Helichrysum argyrophyllum, the golden guinea everlasting or vaalsewejaartjie (grey seven yearlet) in Afrikaans has grey leaves, often an indicator of being drought resistant.
The leaf-shape is obovate to somewhat spathulate or spoon-shaped, tapering into the petiole and to the bluntly pointed, often hooked tip. The margins are entire, the leaf folding in along its main axis or obscure midrib. Some call the leaf colour silver or metallic; probably true, but those descriptors indicative of the car sale world inflate the case here.
This is an innocent, modest-looking plant bearing names involving outrageous claims. Everlasting is a seductive appellation, overstating the case of any plant or living entity. Even the suggestion that flowerheads last seven years exaggerates. On the plant a couple of months is more like it, while cut and dried will increase their longevity if properly stored.
In spite of all this the flowerheads are long-lasting as the involucral bracts are dry and straw-like. The dense floret cluster in the centre is deep or dull yellow to dark mustard coloured. The heads attract both pollinators and gardeners, although these visitors behave quite differently. Flowering is abundant, mostly from late summer to around midautumn.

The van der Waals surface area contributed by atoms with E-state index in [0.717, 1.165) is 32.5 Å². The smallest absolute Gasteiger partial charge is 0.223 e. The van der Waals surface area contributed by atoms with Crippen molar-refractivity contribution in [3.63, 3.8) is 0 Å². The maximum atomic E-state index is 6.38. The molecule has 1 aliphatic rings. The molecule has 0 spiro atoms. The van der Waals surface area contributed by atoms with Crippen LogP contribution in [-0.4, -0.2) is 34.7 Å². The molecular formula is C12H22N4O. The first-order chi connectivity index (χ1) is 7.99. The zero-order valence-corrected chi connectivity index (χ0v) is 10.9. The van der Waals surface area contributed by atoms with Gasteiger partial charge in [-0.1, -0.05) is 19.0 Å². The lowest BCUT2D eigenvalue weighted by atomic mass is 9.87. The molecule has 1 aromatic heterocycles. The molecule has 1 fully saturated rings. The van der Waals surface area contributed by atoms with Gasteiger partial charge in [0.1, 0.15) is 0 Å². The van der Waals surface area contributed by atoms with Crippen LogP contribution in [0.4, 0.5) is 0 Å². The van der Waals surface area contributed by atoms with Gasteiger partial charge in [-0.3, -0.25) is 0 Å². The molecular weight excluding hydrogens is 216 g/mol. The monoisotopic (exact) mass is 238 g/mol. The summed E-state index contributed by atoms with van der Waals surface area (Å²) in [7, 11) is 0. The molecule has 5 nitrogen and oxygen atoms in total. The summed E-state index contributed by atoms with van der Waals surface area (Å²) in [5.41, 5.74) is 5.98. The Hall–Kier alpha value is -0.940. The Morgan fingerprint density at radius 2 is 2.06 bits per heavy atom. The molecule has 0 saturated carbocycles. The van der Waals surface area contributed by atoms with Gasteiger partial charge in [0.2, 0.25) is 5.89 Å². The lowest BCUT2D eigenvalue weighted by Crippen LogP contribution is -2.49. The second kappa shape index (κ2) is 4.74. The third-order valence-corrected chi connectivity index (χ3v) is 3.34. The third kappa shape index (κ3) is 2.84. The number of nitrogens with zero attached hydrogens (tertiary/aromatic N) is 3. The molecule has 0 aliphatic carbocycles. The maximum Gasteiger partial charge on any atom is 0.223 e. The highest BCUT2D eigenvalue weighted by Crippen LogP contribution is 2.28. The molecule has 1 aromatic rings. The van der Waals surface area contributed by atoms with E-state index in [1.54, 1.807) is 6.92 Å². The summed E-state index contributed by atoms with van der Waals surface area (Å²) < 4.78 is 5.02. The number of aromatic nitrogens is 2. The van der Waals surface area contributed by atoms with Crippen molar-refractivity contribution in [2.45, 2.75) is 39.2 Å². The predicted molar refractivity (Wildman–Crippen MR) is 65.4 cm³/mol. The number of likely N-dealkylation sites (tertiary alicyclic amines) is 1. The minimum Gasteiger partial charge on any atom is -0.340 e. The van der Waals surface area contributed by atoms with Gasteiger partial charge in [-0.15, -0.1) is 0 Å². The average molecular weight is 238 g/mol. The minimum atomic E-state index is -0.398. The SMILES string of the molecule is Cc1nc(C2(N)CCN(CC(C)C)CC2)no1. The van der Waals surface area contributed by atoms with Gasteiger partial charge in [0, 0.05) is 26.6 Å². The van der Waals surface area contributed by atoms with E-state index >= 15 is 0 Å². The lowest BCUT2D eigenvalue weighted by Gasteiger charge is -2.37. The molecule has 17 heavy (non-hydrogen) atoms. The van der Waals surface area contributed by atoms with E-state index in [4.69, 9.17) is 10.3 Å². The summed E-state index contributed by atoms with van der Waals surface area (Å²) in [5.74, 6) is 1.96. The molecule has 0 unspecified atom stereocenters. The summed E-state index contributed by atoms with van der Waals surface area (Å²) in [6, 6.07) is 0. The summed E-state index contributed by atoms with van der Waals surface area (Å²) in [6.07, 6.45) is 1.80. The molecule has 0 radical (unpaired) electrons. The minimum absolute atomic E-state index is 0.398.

The species distribution is inland in the Eastern Cape and KwaZulu-Natal Drakensberg foothills.
The habitat is dry, open places in rocky grassland at higher elevations. The plants often proliferate on overgrazed, poorly managed veld. The species is not considered to be threatened in its habitat early in the twenty first century.
The plant’s spreading, mat-forming habit provides a low-growing ground-cover in full sun, even on poor, sandy, leached soils. Sandy usually means good drainage. The plant is also frost hardy in its cold winter habitat. Headaches caused by barren slopes in worst parts of rock gardens should not prove too much for this willing grower (www.cradocnursery.com.au; www.plantzafrica.com; http://redlist.sanbi.org).